November 18, 2018

Stroll on State

On a recent Saturday night my family and I, along with 75,000 friends, went to the “Stroll on State” event in Rockford, Illinois. It was the city’s opening festivity for the Christmas season. For this event, the city shuts down its main stretch on State Street where it goes across the Rock River. They have music playing, ice sculpting and vendors. Normally I am not too into these things, especially without the snow. However, after successfully barricading myself away from Black Friday earlier that weekend I figured a little fresh air would do me good.

It was good to see so many people out with the holiday spirit. Christmas is such a wonderful time of the year. After a horse drawn wagon ride we made our way over to the Christmas tree lighting. That’s when we noticed how crowded downtown Rockford was that evening. We saw the tree light up, the last part of the light show and then fought the crowds to walk back to our car. Visions of cheeseburgers were dancing in my head. After putting my coat in the trunk and getting into my seat I instinctively turned my key in the ignition. Nothing. My wife looked over to me and said “let’s get going!” My response was, “Crap.  The car is not starting.” After a few more tries I was a little concerned. I had power, but no clicking sound of the starter.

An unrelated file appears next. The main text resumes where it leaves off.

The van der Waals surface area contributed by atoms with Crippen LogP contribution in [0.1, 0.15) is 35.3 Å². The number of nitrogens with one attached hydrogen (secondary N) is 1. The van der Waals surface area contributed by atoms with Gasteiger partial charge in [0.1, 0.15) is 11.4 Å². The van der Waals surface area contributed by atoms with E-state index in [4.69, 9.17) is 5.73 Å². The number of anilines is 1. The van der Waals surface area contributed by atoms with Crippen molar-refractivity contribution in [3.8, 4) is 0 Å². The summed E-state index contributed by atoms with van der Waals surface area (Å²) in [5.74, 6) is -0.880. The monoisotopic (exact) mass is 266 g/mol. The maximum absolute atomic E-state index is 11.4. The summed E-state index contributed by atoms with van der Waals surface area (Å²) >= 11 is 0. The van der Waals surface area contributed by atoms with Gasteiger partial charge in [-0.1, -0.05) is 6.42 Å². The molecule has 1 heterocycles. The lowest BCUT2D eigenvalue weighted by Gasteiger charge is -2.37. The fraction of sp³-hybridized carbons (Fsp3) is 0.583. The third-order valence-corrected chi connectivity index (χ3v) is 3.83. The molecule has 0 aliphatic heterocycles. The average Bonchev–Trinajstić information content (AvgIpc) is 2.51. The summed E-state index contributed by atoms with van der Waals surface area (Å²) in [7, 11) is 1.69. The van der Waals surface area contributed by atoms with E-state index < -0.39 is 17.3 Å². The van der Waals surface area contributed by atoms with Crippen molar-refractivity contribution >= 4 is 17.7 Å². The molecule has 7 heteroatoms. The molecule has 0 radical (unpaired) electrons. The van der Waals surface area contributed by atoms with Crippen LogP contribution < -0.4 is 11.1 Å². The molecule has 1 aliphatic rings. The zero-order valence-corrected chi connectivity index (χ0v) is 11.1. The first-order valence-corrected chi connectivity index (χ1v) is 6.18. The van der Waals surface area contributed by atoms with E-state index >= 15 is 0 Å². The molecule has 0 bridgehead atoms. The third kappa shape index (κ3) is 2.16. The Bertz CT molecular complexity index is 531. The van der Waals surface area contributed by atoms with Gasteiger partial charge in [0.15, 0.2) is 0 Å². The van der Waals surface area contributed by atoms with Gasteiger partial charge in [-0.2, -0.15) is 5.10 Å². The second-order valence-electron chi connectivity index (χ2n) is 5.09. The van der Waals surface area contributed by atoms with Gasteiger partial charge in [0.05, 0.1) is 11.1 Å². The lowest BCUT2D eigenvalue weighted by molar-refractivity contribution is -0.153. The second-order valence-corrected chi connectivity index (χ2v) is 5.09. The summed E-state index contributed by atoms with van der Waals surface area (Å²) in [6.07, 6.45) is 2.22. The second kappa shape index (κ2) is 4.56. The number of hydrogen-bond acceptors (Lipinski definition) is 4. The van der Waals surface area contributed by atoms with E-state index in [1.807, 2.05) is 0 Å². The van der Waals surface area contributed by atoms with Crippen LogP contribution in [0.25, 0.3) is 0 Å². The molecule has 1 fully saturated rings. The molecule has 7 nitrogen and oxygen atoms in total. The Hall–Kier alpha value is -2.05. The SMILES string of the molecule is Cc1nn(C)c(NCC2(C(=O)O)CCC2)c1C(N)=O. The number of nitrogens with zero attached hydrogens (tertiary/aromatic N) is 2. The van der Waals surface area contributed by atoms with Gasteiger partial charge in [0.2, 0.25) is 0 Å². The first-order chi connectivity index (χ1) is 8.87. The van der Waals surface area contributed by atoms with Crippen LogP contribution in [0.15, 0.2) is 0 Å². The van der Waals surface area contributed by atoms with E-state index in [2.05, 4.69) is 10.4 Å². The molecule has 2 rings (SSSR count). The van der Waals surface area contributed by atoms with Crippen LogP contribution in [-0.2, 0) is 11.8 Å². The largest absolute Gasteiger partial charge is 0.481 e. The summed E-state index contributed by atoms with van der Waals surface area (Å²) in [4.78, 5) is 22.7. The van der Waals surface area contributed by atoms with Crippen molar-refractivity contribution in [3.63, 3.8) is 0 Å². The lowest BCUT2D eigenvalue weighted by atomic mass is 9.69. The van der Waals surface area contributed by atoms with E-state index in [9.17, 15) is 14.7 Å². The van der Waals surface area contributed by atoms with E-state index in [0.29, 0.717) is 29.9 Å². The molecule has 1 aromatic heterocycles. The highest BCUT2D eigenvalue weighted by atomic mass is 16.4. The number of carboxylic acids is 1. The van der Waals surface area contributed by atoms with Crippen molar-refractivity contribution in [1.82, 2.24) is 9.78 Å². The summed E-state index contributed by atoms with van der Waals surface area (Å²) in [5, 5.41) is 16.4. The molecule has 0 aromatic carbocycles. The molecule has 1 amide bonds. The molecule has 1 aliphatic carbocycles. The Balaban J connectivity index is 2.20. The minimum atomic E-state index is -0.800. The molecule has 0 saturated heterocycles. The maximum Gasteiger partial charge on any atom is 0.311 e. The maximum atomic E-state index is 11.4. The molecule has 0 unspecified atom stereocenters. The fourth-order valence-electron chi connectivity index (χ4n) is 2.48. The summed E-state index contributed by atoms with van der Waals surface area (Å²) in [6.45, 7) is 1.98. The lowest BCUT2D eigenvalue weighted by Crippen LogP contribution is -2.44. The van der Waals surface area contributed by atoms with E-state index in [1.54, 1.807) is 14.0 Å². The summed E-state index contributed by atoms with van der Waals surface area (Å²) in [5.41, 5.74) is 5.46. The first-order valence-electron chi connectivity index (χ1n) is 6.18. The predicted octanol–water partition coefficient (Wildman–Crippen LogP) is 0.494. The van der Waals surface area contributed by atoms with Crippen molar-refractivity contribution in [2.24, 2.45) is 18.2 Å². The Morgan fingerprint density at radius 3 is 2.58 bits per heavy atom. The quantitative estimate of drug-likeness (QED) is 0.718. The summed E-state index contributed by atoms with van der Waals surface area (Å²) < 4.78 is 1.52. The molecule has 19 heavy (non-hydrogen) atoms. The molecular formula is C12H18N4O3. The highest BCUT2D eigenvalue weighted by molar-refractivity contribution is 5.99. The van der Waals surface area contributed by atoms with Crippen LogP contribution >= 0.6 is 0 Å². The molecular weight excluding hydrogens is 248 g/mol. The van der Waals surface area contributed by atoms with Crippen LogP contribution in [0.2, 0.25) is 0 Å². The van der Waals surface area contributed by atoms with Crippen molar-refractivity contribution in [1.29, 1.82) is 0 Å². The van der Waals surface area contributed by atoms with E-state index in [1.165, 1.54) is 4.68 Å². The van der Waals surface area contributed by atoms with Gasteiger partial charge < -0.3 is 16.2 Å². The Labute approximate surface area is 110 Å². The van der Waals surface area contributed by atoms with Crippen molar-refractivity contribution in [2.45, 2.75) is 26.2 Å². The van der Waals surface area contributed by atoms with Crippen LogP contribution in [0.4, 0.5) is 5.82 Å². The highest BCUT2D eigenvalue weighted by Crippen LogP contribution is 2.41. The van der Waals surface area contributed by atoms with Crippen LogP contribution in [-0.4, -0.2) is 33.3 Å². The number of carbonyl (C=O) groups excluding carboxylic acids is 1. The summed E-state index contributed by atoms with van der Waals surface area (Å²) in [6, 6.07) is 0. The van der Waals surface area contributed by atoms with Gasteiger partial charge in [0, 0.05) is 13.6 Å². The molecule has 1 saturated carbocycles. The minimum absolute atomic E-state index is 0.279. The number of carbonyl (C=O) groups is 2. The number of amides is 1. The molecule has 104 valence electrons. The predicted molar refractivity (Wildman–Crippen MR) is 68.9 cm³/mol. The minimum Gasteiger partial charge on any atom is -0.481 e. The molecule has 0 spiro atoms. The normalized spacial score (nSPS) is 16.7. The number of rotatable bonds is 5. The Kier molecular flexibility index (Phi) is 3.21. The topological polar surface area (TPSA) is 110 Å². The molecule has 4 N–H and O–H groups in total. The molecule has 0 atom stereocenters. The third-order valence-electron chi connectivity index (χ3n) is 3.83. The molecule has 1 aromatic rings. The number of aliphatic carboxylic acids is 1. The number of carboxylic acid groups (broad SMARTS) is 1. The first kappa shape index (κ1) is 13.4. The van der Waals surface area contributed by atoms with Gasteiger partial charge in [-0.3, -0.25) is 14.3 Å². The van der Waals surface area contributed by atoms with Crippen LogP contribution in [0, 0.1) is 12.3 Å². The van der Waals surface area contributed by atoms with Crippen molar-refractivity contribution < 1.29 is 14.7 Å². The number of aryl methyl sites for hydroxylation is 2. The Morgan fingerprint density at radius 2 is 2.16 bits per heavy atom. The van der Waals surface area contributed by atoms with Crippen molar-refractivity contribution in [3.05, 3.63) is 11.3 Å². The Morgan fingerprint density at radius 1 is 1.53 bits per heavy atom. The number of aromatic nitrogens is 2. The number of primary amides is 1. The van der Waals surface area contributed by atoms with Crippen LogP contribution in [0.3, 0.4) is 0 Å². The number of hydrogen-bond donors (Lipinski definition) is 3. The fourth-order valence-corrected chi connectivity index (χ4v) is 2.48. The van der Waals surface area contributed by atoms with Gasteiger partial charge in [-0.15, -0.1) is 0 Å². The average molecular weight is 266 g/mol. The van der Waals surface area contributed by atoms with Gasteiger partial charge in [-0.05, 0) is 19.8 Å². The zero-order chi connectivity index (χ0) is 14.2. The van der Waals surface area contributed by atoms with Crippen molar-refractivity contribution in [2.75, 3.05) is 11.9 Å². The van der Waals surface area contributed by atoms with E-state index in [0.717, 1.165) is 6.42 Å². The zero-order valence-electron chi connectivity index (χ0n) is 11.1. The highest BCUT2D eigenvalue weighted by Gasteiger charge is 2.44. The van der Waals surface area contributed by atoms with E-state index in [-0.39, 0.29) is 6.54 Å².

One of our few good investments in life is towing service with our insurance company. My wife quickly got on the phone and called for a jump. I looked at her and said that “we may need more than that.” Meaning, of course, a tow to a local mechanic was likely to be required. To summarize, we were 90 minutes from home, cold and stranded on a Saturday night of a holiday weekend. The options were not looking good. My wife asked how we would get home if we had to be towed to a Dodge dealership. My only reply was “Uber or teaching your youngest daughter how to drive to Rockford.” Okay, that meant Uber….

I smiled to myself knowing that earlier in the afternoon I was wondering how I would get back from Rockford if I had car issues. I was not clairvoyant.  My wife deciding not to bring her keys usually meant she will ask me a couple thousand times if I still had mine. Of course, that got me wondering just what I would do if I did lose them in Rockford… Besides, any master planner such as myself assesses the scenarios before they occur…

Meanwhile, while back sitting in the car, my daughter’s boyfriend got out to check the engine. I smiled to myself again knowing this was likely a fruitless task. However, he said that he did hear some clicking when I tried starting the car again so perhaps a simple jump would get us going. Yet in 2017, there are no “simple” jumps anymore. Cars now require more amperage to jump them than they used to need.

It appeared that we were not stranded in a particularly bad part of Rockford, a city known for having “urban troubles.” Nonetheless, it was dark so I locked the car – even waiting for the boyfriend to get back inside before I did it. Christmas spirit I guess… I really didn’t know what to do. I still miss the days when I could call my dad for advice on just about anything. I decided the only thing I could do is just try and relax. A man of anxiety such as me does not bode well in these situations. The last time I checked it was after 7 p.m. so we still had 20 minutes or so to wait for the truck. I wasn’t going to ask my wife again what time it was. Knowing a rosary of the Mater Dolorosa, or the Seven Sorrows devotion, that I learned from the Miles Christi group would take 15 minutes or so I started to pray. I didn’t pray out of panic. I didn’t pray in desperation. No, I prayed simply to control the moment.